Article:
One of my favorite quotes about Texans was meant for Venetians, when Jan Morris wrote that the people of the marshes had an “introspective melancholy pride of people on their own.”
I love this, but as it happens, as soon as you make a claim like that, you find all sorts of cracks in it. A large majority of Texans (even using the shared title is problematic) are not melancholy at all, nor are many particularly introspective, though most of them do share that “people on their own” attitude. By nature of that condition, they do flirt with introspection at times and that introspection can flower into a deeply rooted melancholy as well.
When I am thinking of that line, I am thinking of North Central Texas, where I am from — a space that, though I have been out of Texas almost 20 years, still manages to set up certain spaces inside me. When I think of home, I think of open spaces populated with houses set back from the road, surrounded by large amounts of acreage. This is farm and horse country, and, even if you are not farmer, there is usually enough space to go to work on you.
The further west you go, the harder the land gets, both existentially and literally. The isolation can be severe. To encounter neighbors, even those my family knew, amounted to small shocks. The houses and families were quiet worlds unto themselves, meeting occasionally for events like livestock shows or church. In this sense, this part of Texas has many islands.
Frank Gohlke’s photograph, Looking West Toward House and Barn, Ross Family Ranch, Jolly, Texas (1972/2016) is perhaps the best encapsulation of what these houses mean that I have run across. The house in the photo is not unlike Venetian monasteries wading in the marsh. The house holds its secrets in the same way, practices its own rule in the same way. The house is on the line between being the subject of the photo and being merely a part of the landscape of the photo. My guess is that if the house were a touch smaller, it would have no more status in the photo than those bits of scrub in the foreground, or the branch on the right of the photo, serving as a counterweight to the bearing of the phone poles to the left.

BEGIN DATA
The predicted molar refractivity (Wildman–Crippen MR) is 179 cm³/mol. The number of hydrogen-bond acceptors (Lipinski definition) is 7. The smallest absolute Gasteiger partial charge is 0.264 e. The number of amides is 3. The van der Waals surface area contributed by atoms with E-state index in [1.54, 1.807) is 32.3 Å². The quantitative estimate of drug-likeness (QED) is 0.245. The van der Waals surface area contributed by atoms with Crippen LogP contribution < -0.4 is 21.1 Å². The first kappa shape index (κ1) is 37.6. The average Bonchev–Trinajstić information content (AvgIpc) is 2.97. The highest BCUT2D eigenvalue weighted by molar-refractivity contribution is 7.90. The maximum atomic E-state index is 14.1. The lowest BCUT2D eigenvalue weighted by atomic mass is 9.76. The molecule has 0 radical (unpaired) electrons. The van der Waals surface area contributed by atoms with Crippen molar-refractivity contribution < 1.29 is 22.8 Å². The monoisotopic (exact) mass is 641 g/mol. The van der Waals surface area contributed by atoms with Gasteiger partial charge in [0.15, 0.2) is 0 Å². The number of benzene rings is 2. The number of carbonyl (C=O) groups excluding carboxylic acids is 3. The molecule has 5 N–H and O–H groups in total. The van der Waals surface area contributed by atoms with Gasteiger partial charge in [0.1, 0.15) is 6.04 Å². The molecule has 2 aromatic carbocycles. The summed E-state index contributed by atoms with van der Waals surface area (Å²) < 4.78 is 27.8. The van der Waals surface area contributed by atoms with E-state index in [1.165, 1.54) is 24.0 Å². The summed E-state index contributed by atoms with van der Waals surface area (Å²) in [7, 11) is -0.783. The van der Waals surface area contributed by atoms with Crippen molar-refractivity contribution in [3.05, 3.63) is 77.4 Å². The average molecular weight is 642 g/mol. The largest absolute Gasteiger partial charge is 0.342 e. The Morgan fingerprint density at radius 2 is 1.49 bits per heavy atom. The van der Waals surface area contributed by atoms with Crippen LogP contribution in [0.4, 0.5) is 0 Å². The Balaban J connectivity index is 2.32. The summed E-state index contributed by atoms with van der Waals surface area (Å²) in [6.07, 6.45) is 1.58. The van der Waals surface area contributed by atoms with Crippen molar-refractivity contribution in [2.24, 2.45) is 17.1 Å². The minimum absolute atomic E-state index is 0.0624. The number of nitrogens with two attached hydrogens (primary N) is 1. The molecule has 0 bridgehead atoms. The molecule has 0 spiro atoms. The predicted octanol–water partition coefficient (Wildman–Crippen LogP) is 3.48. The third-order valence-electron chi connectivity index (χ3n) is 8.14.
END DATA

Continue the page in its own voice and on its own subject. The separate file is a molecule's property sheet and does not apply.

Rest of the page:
The title is so specific: Looking West Toward House and Barn, Ross Family Ranch, Jolly, Texas. I think of New Topographics photography’s documentary impulse when I see this title, deadpan and descriptive in the same manner as many photographs in the ’70s. My first impulse is to look up Jolly on a map and relate it to Scotland, Texas (25 miles south) where my family settled. If Gohlke is looking west so squarely, and assuming this house faces the road, he may be on Farm Road 2393, which would take you north to another tiny town called Dean, which he has also photographed.
Looking West, Gohlke is not only looking locally to the house but beyond it to Wichita Falls and by default to the West itself. I grew up in Valley View, Texas (near Denton), an hour and a half east (as we say, take 287 to 1749 up to 922 through Forestburg). In this part of Texas, the city of Tyler is metaphorically, symbolically, and historically East, as Wichita Falls was West.
I try to see the absurdity of that, but it is hard to shake. I am vindicated at least in a partial way by the 98th parallel, which splits Texas right down the middle roughly from Henrietta to Austin and down to Alice. Where I grew up was where the primordial forest of pre-colonial America petered out, and Wichita Falls and that land to the west was technically where the plains got going. Tyler was the forest. In a very real sense, the landscape defined by the people who settled over by Lubbock was different from the landscape that defined the people of Tyler.